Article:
Every child in school

Reducing the number of out of school children.

A child standing in school.
UNICEF/UN0326410/Boro

India has many accomplishments to celebrate in the education sector. At least 70 million children attend pre-primary school in India. The Country has a near universal primary enrolment and there is a consistent increase in upper primary (lower secondary) class participation with seven states having reported improved learning outcomes.

Nonetheless, much remains to be done as most children who are in school are not learning at grade appropriate levels. Children are being pushed out of the education system due to poor quality - teacher-centric teaching and learning practices with content that is abstract to students.   

Nearly six million children in the age group of 6-13 years in India remain out of school and the majority are from marginalized communities including Scheduled Castes, Scheduled Tribes and religious minority groups. 

Some 29 per cent of girls and boys drop out of school before completing the full cycle of elementary education. The numbers become contentious and alarming when one includes post elementary and high school.  They are often the most marginalized children. UNICEF is working with partners to reduce the number of out of school girls by 1.45 million in six states of India.

The majority (75 per cent) of out of school children are concentrated in six states: Bihar, Madhya Pradesh, Odisha, Rajsthan, Uttar Pradesh and West Bengal.

UNICEF has a strategic engagement with the education sector in India in partnership with government and aims at making education relevant for the diverse communities of the Indian society, adapting the philosophy of education and the values it promotes.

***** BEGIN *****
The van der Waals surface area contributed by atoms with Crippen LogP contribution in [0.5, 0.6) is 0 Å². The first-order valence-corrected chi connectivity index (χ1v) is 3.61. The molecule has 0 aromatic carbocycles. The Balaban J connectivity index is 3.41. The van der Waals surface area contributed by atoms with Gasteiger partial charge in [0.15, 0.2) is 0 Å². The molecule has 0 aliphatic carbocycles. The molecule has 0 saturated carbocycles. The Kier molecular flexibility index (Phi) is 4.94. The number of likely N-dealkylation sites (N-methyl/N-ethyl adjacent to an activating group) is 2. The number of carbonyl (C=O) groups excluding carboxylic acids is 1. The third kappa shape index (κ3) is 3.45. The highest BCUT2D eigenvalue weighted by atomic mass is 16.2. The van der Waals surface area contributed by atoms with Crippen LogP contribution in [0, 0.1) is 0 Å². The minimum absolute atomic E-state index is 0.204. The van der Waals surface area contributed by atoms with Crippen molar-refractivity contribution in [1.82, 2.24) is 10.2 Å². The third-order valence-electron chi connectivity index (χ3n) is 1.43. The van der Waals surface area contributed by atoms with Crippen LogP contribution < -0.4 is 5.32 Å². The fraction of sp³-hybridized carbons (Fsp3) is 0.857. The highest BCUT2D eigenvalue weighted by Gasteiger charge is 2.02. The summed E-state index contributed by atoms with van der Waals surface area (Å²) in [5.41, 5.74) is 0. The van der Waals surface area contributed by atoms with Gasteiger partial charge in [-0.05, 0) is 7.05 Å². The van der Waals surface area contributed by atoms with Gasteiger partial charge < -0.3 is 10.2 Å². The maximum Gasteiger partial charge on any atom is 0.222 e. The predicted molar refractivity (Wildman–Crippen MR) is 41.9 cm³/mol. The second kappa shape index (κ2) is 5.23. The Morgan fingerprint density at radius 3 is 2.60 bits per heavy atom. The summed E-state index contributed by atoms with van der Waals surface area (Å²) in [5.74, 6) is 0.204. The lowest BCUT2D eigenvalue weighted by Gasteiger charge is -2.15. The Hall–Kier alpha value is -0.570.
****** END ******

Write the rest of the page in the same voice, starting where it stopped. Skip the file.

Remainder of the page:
Given that about 29 per cent of children who begin Grade I, do not make it through elementary education and of those who complete, nearly half of them are not achieving basic proficiency level in reading and numeracy. The severe deficiency in  learning hinders children in fully participate with the next levels of education, our work aims to enable quality, grade-appropriate education from early childhood through elementary for all children.                               

Children attend at an anganwadi school at Kharjan Tea Estate in Dibrughar, Assam on June 29, 2019.
UNICEF/UN0326401/Boro
Children attend at an anganwadi school at Kharjan Tea Estate in Dibrughar, Assam on June 29, 2019.

UNICEFs programming in education towards ensuring all children are in school and learning is:

  • Building foundational skills in literacy and numeracy for a solid early learning
  • Supporting transitions at all levels especially for girls and other marginalized groups
  • Creating a safe environment for learning with transferable skills at elementary level

Fostering learning with requisite foundational and transferable skills in secondary education are critical if the 250 million adolescents in India must access economic opportunities essential for their development.

UNICEF also supports the government to strengthen life skills development (skills for learning, self-empowerment, social and employability) for children aged 3 to 18 years. These soft skills are prerequisites that allow children to negotiate the very dynamic Indian context. The approach includes supporting governments to develop context specific frameworks and implementation plans to integrate life skills into continuous professional development, teaching and learning and the organization of schooling. In addition, sports for development and school leadership through Children’s Cabinet in schools have proven to be vibrant participatory fora to gain life skills.

Our support will allow the realization of quality early childhood education with equity and inclusivity that would ensure children’s developmental readiness. We aim to reduce the number of out of school children by three million through on time enrolment, regular attendance and flexible learning for elementary and secondary aged children. In addition, we will aim to improve learning levels by 15 per cent while ensuring foundational and transferable skills development.